Thin some olive paint (I used Xtracrylix RAF Olive Drab) thinner than normal for brush painting. Use a small, but heavily-ladden brush to transfer spots of paint onto the big flat brush- apply plenty, but just in isolated spots, not all over the brush. Place the wing at the right angle (I used JackFlash's "two ribs per stripe" rule). Drag the brush across the wing, beginning with the trailing edge (I found the paint didn't get to the leading edge if I did it in the opposite direction). I over-shoot on both side of the wing to make sure I have covered it. After each pass, you will have to re-spot paint on the big brush. After 3 passes, you have to wash the big brush out, and dry it (I used a hair dryer)- it must be dry before re-loading with spots of paint. The darker bits can have a second pass. If you miss a bit, make a pass in the reverse direction, without rotating the brush. I used this same technique to add the subtle streaks to the yellow (which I think represent the yellow being painted onto the originally olive-streaked cloth). For the yellow streaks, I used linen and tan paint on the same flat brush, which nicely added subtle lighter and darker shades. As per the box art, this was just done on the fuselage yellow parts. The wings and front fuselage had a light blue under-surface colour airbrushed.
Continuing the assembly
Assembling the four levels (three wings and the undercarriage) wasn't too hard. Being a triplane actually made alignment issues go away, pretty much. The outer struts pass through the middle wing, making it very sturdy, and unable to be very mis-aligned. The undercarriage was more of a struggle though. All in all, much easier than the average biplane, and great for beginners, or those who don't like being driven mad aligning things. After a lot of dry fitting of the engine and prop, I concluded the cowling will only fit if the engine is mounted backwards (i.e. the reverse of the way the instructions say). I'm not sure whether it is an error in the instructions, or ill-fitting parts. I sanded the front and back of the engine a little to make it free to rotate when you blow on the prop. The transfers / decals settled down very nicely over Klear (Future). I used Micro Set, but I didn't need to use Micro Sol, as the surfaces are smooth, and the upper surface crosses went down into the aileron gaps with some persuasion from a brush.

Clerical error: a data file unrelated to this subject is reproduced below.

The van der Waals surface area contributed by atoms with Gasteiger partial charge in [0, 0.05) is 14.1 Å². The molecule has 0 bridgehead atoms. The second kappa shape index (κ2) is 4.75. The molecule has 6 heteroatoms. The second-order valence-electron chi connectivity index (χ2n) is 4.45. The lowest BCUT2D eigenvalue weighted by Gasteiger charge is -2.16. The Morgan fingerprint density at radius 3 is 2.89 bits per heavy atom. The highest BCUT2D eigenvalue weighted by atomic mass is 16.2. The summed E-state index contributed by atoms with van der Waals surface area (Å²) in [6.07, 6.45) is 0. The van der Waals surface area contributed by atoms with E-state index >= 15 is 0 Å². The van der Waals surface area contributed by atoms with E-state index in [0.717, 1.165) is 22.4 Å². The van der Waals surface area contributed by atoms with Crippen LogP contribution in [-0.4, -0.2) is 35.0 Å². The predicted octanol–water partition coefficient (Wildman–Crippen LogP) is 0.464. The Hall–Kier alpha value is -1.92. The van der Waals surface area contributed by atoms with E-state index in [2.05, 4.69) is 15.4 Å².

There is not much rigging to be done, but there are quite a few control lines, some of which are not documented in the instructions (those from the ailerons). I would recommend doing to riggin before inserting the metal plate/twin machine gun assembly, and the metal plate prevents you getting tweezers into the fuselage to tension the lines (that would be glued into the wing or undercarriage first, and fed into holes into the fuselage). I added two loops under the rear fuselage (made from two loops of wire glued in drilled holes), that were used for repositioning the aircraft on the ground. I ran some brown wash into the underside fuselage join before applying the stitching transfer- I wish I hadn't sanded the seam so thoroughly! I also painted on stitching to the covering of spar of the lower wing that runs under the fuselage. I did minimal weathering, just some dark brown water colour airbrushed for the exhaust staining, and some brown water colour around the control surfaces. Then airbrushed an acrylic flat coat.
I would like to thank Eduard for providing the kit for this review.
Please mention "Aeroscale" when contacting Local Hobby shops, distributors and manufacturers.